This past weekend I attended a seminar at the Dream Institute of Northern California given by Fariba Bogzaran and Stanley Krippner. The topic for the day was dreams that are out of the ordinary, such as lucid, precognitive, spiritual, and so on. The final topic of the session was called “Dreams and Personal Mythology,” and that’s the part of the seminar I’m going to focus on.

My personal mythology is the story I tell myself about my life. My mythology might be helpful: “I’m a wiz at math and science.” “I usually get what I want.” “Men find me very attractive”. “I make friends easily.” “I am a deeply spiritual person.” Or it might be harmful: “No one likes me.” “I can’t control my weight.” “I can never do anything right.” “I’ll never be able to _______.” “I’m selfish and mean.” Clearly, what we tell ourselves has a pervasive impact on our lives, and yet we are usually not aware of these endlessly replaying scripts. Bogzaran and Krippner led the group in an exercise to discover these secret messages.

I’ll briefly describe the process in case you’d like to give it a try. To begin, choose one of your dreams. Close your eyes and relax, and after a few moments re-enter the dream. After you experience your dream for a while notice the emotion you are feeling, then notice what part of your body that emotion relates to.

Think of a past waking life experience which evokes the same feeling. Take this information back into your dream, and observe any parallels. This meeting of conscious (waking life) and unconscious (dream) material will help you to discover your personal myth. There are two basic forms of personal myth: the descriptive tells you how things are with you, and the prescriptive tells you what to do.

For more information on this topic Stanley Krippner and David Feinstein have written a book called “The Mythic Path: Discovering the Guiding Stories of Your Past -- Creating a Vision for Your Future.”  For further information on unusual dream types Bogzaran and Krippner have written “Extraordinary Dreams and How to Work with Them.”

Sunday, April 10, 2011

In Over My Head

The Dream: I am on a chaise longue, reclining next to a couple. The woman sits closest to me, her partner on her other side. She is pregnant, a subtle bulge detectable beneath her blanket. She looks tired and a little frightened. This will be her 5th or 6th child. She has had most delivered vaginally, I’m informed, and one by c-section. Her partner is determined that this baby will be delivered vaginally. The doctor squirms a little; he isn’t as sure. This pregnancy was unplanned. An amorous moment caught the couple off-guard.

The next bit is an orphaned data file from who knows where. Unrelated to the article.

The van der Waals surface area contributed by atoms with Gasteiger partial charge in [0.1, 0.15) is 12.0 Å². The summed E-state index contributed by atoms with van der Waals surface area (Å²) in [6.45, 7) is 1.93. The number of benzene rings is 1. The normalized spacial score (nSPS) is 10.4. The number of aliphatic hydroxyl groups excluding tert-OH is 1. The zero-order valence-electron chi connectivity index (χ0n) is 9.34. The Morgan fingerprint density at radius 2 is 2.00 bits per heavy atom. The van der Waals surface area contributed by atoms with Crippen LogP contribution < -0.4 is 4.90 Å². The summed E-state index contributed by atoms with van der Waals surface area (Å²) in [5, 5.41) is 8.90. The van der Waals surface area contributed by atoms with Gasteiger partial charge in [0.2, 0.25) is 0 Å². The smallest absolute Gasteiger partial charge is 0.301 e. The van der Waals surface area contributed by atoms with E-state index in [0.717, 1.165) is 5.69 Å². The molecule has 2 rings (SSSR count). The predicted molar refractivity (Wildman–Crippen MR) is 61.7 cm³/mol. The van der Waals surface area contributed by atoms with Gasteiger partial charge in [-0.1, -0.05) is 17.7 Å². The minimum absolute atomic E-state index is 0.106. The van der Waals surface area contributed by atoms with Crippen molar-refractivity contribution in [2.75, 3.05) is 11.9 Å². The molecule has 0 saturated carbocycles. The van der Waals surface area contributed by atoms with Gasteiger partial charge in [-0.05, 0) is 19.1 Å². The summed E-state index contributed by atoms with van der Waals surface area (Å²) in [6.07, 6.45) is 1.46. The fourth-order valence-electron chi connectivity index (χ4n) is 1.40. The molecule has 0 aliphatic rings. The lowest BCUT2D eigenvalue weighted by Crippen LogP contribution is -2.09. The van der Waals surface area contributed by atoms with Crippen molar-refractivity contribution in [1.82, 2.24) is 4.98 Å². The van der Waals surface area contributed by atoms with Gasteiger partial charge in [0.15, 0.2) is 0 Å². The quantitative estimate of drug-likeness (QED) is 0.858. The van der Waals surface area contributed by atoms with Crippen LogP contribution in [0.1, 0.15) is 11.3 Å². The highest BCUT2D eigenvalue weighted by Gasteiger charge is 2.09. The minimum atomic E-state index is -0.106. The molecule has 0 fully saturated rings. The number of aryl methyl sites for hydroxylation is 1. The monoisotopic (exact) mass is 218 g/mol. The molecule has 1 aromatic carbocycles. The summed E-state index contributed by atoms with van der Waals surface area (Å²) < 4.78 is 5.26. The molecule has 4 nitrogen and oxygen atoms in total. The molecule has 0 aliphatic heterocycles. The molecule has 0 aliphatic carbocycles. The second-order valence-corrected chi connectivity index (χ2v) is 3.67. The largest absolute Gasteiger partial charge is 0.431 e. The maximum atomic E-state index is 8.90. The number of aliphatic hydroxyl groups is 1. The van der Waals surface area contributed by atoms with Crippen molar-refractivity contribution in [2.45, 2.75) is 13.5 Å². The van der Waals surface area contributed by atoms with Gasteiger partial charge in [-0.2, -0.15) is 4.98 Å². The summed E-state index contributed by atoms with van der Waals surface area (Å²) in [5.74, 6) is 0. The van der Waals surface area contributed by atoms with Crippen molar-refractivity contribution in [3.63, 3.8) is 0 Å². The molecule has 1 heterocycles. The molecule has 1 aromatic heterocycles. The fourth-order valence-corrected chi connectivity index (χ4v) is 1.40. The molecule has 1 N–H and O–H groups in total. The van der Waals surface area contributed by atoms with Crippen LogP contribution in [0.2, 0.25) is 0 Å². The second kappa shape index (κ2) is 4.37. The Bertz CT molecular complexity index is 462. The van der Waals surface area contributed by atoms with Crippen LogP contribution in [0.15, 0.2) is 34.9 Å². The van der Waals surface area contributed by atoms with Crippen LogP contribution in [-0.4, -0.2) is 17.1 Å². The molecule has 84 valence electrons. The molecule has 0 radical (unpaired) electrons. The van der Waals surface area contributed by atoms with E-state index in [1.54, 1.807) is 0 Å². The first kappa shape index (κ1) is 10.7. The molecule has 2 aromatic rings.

The woman appears to be in her early 40s. She has dark hair and a care-worn face. Her hair is short, and she resembles my mother. She seems to be thinking, “Can I pull this off? One More time? Am I in so deeply over my head I’ll never find my way out?”

Interpretation: I had this dream, and the one I’ll post later in the week, on the anniversary of my mother’s death. She was in her early 40s when she contracted diabetes, a disease she lived with for 45 years. It ultimately robbed her of her eyesight. In the dream her concern about her pregnancy at age 40 symbolizes the new concern she had at that age in waking life: living with a progressively debilitating illness. The repeated pregnancies reflect my feeling that she had too much to bear. I cannot understand the feelings I have about my mother's illness with my intellect; I'm in "over my head."

Wednesday, April 6, 2011

The Evaluation

The Dream: Clark has entered a project in some sort of judged event, and he is receiving recognition. His piece has been evaluated, with people writing comments on colored pieces of paper that they paste onto a light pink support. The comments are in different hands and follow curved paths, creating something like an abstract piece of art. I am impressed and happy that his project has generated so much interest.

Interpretation: Dreams let us know we are on the right track sometimes, especially if we are not quite aware of it in waking life. Clark, who represents my animus (the part of me that takes on the world), is having some success. I am pleased.

Sunday, April 3, 2011

The Chinese Bride

The Dream: I’m in a foreign country, in a theater. A bell rings and we start to go to our seats. We see the locals, who are Chinese, scrambling and rushing. We realize that in this culture it’s considered rude if you are not seated when the bell rings.

Up from a trap door emerges a Chinese bride. She is wearing a white on white brocade outfit. The top part has the look of a traditional jacket with its small stand collar and covered buttons, but untraditionally has a high fitted waist and peplum. The skirt has a very long train. Later I wear this outfit.

Interpretation: A bride symbolizes a new life that is about to begin, and at the time of the dream I was about to begin showing art in a new gallery. I look at this experience from the outside, like a foreigner, and the social error I commit in the dream (not being in my seat when the bell rings) reflects my anxiety about my performance in this new venue. As the dream progresses my psyche begins to realize that I am the one who will be “on stage.” When I merge with the bride, I am accepting both the new adventure and some previously foreign aspect of myself.